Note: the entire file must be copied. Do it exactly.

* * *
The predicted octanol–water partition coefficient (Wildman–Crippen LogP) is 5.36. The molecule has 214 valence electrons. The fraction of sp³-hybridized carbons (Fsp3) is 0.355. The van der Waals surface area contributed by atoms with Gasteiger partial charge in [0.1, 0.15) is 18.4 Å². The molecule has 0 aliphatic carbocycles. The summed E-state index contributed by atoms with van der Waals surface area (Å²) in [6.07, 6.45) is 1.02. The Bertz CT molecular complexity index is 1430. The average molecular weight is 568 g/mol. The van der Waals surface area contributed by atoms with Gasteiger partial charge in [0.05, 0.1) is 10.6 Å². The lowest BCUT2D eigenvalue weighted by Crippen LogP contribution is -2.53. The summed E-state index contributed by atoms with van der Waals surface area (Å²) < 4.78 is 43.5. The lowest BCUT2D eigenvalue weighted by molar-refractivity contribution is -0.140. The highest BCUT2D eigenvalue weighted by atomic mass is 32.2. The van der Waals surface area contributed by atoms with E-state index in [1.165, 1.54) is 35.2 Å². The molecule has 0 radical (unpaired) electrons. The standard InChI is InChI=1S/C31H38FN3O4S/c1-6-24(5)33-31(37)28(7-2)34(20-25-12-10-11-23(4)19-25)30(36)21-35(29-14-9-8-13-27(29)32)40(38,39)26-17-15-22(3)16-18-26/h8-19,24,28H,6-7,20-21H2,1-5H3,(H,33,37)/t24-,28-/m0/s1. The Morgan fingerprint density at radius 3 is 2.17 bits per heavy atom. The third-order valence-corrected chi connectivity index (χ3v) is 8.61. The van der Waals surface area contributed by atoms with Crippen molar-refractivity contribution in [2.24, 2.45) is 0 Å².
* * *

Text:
The predicted octanol–water partition coefficient (Wildman–Crippen LogP) is 5.36. The molecule has 214 valence electrons. The fraction of sp³-hybridized carbons (Fsp3) is 0.355. The van der Waals surface area contributed by atoms with Gasteiger partial charge in [0.1, 0.15) is 18.4 Å². The molecule has 0 aliphatic carbocycles. The summed E-state index contributed by atoms with van der Waals surface area (Å²) in [6.07, 6.45) is 1.02. The Bertz CT molecular complexity index is 1430. The average molecular weight is 568 g/mol. The van der Waals surface area contributed by atoms with Gasteiger partial charge in [0.05, 0.1) is 10.6 Å². The lowest BCUT2D eigenvalue weighted by Crippen LogP contribution is -2.53. The summed E-state index contributed by atoms with van der Waals surface area (Å²) < 4.78 is 43.5. The lowest BCUT2D eigenvalue weighted by molar-refractivity contribution is -0.140. The highest BCUT2D eigenvalue weighted by atomic mass is 32.2. The van der Waals surface area contributed by atoms with E-state index in [1.165, 1.54) is 35.2 Å². The molecule has 0 radical (unpaired) electrons. The standard InChI is InChI=1S/C31H38FN3O4S/c1-6-24(5)33-31(37)28(7-2)34(20-25-12-10-11-23(4)19-25)30(36)21-35(29-14-9-8-13-27(29)32)40(38,39)26-17-15-22(3)16-18-26/h8-19,24,28H,6-7,20-21H2,1-5H3,(H,33,37)/t24-,28-/m0/s1. The Morgan fingerprint density at radius 3 is 2.17 bits per heavy atom. The third-order valence-corrected chi connectivity index (χ3v) is 8.61. The van der Waals surface area contributed by atoms with Crippen molar-refractivity contribution in [2.24, 2.45) is 0 Å².